Gerald Coronado

"Ang hindi lumingon sa pinanggalingan, hindi makakarating sa paroroonan."

“A person who does not remember from where he came will never reach his destination."

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I used to hate my nose. Comparing what I saw in the mirror to my classmates, it didn’t fit the aesthetic I had grown to appreciate in suburban Virginia. But, when I was a teen, my mother told me I had my Lolo’s nose. Over time, as I learned more about him and his experiences, the struggles that he and the family faced long ago, it taught me that my life is more than just my genetics and my choices. It is also the sum of the lives of those who came before me, who shaped society to be ready for my arrival. The decisions that my Lolo made, in a way, led me here today.
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Similarly came Rose Bamberger, Sylvia Rivera and Marsha P. Johnson, and Lawrence v. Texas. What happened then primed the world for what we celebrate today. Where would Pride be without their courage? You are because of those who came before. How can you truly be proud of yourself until you know who you are?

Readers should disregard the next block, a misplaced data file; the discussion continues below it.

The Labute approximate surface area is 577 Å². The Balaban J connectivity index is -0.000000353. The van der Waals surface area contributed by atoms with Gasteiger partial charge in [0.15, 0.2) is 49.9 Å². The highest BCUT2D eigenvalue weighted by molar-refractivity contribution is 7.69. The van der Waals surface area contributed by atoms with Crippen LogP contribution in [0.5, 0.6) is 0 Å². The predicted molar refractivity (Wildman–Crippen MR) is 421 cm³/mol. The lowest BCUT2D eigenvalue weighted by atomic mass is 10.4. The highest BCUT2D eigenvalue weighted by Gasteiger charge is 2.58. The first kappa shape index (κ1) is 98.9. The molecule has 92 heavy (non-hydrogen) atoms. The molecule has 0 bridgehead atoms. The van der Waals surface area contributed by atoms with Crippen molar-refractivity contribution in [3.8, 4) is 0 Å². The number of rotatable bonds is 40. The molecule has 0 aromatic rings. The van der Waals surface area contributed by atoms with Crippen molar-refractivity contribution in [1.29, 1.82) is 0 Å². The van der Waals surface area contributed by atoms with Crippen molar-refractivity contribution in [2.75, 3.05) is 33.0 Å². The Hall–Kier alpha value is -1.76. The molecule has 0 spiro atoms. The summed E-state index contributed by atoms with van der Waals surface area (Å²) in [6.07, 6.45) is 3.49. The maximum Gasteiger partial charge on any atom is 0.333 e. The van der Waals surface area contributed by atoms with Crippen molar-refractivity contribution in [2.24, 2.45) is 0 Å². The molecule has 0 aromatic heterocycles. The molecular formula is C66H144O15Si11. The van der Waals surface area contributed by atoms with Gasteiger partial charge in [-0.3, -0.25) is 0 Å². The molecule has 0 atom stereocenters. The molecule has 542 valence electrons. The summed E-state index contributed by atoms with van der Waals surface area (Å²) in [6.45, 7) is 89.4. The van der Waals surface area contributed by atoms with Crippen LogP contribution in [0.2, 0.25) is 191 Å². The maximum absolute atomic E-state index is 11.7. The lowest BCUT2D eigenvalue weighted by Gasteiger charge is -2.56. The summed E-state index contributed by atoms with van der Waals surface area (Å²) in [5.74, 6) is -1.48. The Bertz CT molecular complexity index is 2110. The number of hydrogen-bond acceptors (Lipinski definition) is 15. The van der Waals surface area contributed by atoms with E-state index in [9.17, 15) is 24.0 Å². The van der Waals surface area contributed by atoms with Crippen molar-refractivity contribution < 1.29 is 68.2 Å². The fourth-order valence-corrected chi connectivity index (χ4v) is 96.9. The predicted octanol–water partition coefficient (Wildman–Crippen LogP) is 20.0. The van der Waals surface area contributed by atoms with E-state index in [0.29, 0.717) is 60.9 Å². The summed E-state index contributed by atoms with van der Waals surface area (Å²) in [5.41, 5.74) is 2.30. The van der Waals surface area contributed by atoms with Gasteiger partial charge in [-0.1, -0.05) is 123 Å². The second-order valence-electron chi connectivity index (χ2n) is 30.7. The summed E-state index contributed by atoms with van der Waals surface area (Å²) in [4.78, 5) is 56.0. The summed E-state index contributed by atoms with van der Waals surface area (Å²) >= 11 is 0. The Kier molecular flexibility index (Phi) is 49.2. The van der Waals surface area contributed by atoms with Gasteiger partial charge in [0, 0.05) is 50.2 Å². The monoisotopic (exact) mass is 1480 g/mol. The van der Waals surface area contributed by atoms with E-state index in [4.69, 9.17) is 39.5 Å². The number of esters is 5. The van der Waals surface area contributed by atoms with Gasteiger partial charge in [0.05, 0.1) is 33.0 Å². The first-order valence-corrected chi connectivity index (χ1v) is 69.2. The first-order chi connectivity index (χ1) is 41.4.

In learning of my history, I know myself. In knowing myself, I have grown to love myself. I love. And I am proud. I won’t let you transform me, to put a lens between you and me to better fit your vision of what is more “acceptable” in your eyes. I am proud, and I celebrate myself unapologetically. My brokenness. My fortitude. My imperfections. My greatness.
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Pride is more than standing up together en masse. It is not merely agreeing with each other. Pride is celebrating uniqueness in the stark face of homogenizing culture. Pride is knowing that, as complex and profound a person I am, every other person out there is just as much. We are gifted to have so many different colors in our rainbow, so many experiences in the world of which we will never know unless we listen. These differences bring vibrancy to our world. Let them tell their story.
I am proud of who I am today and the work I’ve put in to get here. And I have my Lolo’s nose.